But when I use this, each time I switch computers I have to ssh into the host and manually alter three different .htaccess files to use the correct IP address before I can log into WP-Admin, which is annoyingly tedious. So I did some more digging and came up with some more technical documentation, where I found the option to use this form:

Require IP xx.xx.xx.xx
Require IP yy.yy.yy.yy

Which lets either computer access the folder.

Hello from a Linux Computer

May 13th, 2019

Back in 2007 I got my first Macbook. I have been using Macs ever since, except for at work where I generally have been issued a Windows machine, the exception being the computer running the NMR, which has been a Linux system everywhere I have been.

Recently I decided that it would be better to have a Linux computer. I have heard good things about Gentoo, so I thought I would try to start there. I happen to have an old macbook pro sitting around that nobody is using, so I decided to try installing a new operating system there. Apparently macs can be finicky about the particular settings used. I spent the last week trying to follow the Gentoo installation guide, but the system never booted up.

Being rather frustrated at this point, I thought I would start with something easier. So I created a Ubuntu minimal installation disk. After fighting with the Gentoo install for the past week, the Ubuntu install was a breeze. There were just a couple simple questions to answer, and the install program did the rest. Now I have a working Linux system.

I imagine that it will take me some time to get all the settings just the way I want them, but I at least have something to work with. Right away I noticed there is no Curl, so I had to install that.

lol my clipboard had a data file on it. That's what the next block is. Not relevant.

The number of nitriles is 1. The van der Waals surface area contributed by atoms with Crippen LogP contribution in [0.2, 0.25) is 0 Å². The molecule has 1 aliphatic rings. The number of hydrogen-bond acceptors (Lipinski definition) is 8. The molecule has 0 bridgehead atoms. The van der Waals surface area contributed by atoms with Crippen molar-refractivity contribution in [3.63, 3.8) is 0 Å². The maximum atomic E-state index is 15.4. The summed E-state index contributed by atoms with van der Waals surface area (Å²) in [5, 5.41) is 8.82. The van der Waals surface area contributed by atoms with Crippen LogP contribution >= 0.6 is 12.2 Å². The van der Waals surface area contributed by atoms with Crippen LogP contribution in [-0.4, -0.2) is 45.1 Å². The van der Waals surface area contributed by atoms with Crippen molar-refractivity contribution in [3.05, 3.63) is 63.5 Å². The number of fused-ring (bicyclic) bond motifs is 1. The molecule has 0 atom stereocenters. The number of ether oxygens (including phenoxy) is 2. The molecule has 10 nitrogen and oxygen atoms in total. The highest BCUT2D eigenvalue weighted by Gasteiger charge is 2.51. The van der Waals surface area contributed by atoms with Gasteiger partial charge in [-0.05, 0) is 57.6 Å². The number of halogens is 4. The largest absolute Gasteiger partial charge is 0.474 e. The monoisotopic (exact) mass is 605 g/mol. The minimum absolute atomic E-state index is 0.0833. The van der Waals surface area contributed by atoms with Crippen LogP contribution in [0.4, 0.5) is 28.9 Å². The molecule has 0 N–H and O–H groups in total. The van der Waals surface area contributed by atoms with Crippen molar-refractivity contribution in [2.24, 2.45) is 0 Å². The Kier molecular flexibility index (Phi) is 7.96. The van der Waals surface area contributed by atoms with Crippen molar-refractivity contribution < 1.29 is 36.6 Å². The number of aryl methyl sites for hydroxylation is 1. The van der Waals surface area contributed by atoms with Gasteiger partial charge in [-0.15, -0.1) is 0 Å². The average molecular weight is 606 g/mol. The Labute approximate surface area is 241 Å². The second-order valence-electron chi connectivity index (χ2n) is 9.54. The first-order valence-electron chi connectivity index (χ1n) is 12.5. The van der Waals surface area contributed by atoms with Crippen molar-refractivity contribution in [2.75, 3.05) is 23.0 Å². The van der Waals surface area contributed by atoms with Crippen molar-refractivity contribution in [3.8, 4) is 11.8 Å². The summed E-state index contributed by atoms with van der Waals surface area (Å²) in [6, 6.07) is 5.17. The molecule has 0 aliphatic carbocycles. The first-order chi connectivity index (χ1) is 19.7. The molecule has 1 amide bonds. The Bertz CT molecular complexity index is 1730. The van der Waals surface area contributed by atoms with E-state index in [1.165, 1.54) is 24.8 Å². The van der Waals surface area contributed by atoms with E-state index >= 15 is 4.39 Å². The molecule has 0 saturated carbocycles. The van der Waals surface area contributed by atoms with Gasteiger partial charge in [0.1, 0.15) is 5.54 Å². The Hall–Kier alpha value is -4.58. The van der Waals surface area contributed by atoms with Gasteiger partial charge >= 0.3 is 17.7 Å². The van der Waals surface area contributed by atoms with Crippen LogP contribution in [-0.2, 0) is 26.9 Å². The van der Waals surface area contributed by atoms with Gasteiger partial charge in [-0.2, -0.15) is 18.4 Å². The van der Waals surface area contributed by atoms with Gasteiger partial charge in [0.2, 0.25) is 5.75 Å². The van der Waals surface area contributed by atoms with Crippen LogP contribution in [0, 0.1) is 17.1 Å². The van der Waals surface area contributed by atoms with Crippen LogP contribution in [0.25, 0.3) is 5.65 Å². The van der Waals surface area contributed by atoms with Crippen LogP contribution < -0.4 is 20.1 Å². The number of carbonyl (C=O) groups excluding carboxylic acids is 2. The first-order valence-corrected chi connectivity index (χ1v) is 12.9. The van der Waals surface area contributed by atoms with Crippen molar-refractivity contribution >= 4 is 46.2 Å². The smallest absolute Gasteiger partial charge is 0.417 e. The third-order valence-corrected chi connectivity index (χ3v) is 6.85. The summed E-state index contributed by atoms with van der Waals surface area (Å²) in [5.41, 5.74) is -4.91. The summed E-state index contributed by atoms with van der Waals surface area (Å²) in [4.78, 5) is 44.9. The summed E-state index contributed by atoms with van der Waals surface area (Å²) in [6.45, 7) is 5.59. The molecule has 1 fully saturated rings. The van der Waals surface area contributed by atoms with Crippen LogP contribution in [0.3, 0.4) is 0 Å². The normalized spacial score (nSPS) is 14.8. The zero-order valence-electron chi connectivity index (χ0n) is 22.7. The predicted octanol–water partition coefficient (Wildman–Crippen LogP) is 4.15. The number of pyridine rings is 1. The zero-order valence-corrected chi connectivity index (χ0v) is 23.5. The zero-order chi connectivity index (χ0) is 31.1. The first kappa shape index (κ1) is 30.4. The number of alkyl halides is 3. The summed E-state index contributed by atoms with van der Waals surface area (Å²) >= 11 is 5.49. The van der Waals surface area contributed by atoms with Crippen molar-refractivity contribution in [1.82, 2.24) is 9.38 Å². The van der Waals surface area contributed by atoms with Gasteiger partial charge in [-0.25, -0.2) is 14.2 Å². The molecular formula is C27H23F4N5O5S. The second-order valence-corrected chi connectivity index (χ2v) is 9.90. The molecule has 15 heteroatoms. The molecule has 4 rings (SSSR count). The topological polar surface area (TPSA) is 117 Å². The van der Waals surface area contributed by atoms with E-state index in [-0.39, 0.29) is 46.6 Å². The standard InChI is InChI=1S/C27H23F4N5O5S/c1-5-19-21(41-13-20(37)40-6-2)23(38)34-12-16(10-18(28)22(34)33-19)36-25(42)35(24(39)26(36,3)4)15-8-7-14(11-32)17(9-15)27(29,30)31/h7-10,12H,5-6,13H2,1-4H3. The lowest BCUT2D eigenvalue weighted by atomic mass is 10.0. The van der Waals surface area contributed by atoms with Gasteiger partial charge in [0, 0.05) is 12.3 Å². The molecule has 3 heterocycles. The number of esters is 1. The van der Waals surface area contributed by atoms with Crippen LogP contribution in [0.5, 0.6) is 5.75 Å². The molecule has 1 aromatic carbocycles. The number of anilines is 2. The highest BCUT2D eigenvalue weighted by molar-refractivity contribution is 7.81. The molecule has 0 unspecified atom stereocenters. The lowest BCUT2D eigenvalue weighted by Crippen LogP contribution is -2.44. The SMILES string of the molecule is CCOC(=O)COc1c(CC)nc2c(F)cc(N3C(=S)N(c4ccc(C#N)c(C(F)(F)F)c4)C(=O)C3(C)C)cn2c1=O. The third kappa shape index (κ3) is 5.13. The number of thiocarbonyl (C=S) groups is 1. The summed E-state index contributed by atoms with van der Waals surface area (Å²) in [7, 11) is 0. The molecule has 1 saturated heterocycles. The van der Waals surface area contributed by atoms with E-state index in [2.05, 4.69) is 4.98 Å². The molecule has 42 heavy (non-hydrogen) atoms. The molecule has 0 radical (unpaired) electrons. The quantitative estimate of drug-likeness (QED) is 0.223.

New Class of Polymers which Allow Efficient Recycling

May 10th, 2019

In the news I saw a reference to this paper on recyclable polymers1. The basic idea described is that these researchers have developed a class of polymers which allow efficient recycling. By combining the monomers of a bis-triketone and a di-amine a polymer is formed. This polymer can be broken back down to the monomers simply by soaking in acid.

The important advancement here is that once the starting monomers are regenerated they can be purified from any additives, and cleaned from impurities from the use of the polymer, and then used as starting materials for the generation of new polymer. This allows the recycled product to be just as high quality as the original product.

Figure 1. A triketone

Figure 1. A triketone

Let's take a look at the chemical reactions going on here. First, when they say they are using a triketone it is specifically a molecule with a carbon surrounded by three carbonyl moieties, an example is shown in Figure 1. A triketone is more appropriate than a normal ketone for this sort of reaction because it has a fairly acidic proton on that central carbon, the acidity is caused by stabilization of the resulting anion by the surrounding carbonyl groups, which can be represented using resonance structures as shown in Figure 2.

Figure 2. Resonance structure of a triketone anion.